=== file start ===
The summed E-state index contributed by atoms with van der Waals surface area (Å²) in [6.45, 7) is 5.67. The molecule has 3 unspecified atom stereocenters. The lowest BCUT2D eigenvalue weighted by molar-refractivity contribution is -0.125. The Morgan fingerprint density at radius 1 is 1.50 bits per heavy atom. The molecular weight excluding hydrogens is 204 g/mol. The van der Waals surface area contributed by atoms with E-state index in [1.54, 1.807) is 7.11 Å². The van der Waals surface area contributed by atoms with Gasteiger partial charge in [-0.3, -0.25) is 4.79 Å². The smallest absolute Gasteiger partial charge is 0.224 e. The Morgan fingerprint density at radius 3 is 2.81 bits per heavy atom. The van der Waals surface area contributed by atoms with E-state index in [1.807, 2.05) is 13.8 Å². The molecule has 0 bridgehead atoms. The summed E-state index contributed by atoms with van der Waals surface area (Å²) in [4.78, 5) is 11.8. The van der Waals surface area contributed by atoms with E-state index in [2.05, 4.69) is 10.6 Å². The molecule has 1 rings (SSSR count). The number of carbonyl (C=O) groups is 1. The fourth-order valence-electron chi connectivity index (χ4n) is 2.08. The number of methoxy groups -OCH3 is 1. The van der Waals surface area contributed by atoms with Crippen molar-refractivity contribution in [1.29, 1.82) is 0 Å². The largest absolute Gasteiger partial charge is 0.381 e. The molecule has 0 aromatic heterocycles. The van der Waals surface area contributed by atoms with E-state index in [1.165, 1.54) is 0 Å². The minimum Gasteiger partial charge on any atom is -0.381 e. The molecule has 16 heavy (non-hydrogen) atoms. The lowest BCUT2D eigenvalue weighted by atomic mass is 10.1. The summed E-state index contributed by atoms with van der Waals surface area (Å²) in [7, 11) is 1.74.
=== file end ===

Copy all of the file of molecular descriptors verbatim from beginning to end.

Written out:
The summed E-state index contributed by atoms with van der Waals surface area (Å²) in [6.45, 7) is 5.67. The molecule has 3 unspecified atom stereocenters. The lowest BCUT2D eigenvalue weighted by molar-refractivity contribution is -0.125. The Morgan fingerprint density at radius 1 is 1.50 bits per heavy atom. The molecular weight excluding hydrogens is 204 g/mol. The van der Waals surface area contributed by atoms with E-state index in [1.54, 1.807) is 7.11 Å². The van der Waals surface area contributed by atoms with Gasteiger partial charge in [-0.3, -0.25) is 4.79 Å². The smallest absolute Gasteiger partial charge is 0.224 e. The Morgan fingerprint density at radius 3 is 2.81 bits per heavy atom. The van der Waals surface area contributed by atoms with E-state index in [1.807, 2.05) is 13.8 Å². The molecule has 0 bridgehead atoms. The summed E-state index contributed by atoms with van der Waals surface area (Å²) in [4.78, 5) is 11.8. The van der Waals surface area contributed by atoms with E-state index in [2.05, 4.69) is 10.6 Å². The molecule has 1 rings (SSSR count). The number of carbonyl (C=O) groups is 1. The fourth-order valence-electron chi connectivity index (χ4n) is 2.08. The number of methoxy groups -OCH3 is 1. The van der Waals surface area contributed by atoms with Crippen molar-refractivity contribution in [1.29, 1.82) is 0 Å². The largest absolute Gasteiger partial charge is 0.381 e. The molecule has 0 aromatic heterocycles. The van der Waals surface area contributed by atoms with E-state index in [1.165, 1.54) is 0 Å². The minimum Gasteiger partial charge on any atom is -0.381 e. The molecule has 16 heavy (non-hydrogen) atoms. The lowest BCUT2D eigenvalue weighted by atomic mass is 10.1. The summed E-state index contributed by atoms with van der Waals surface area (Å²) in [7, 11) is 1.74.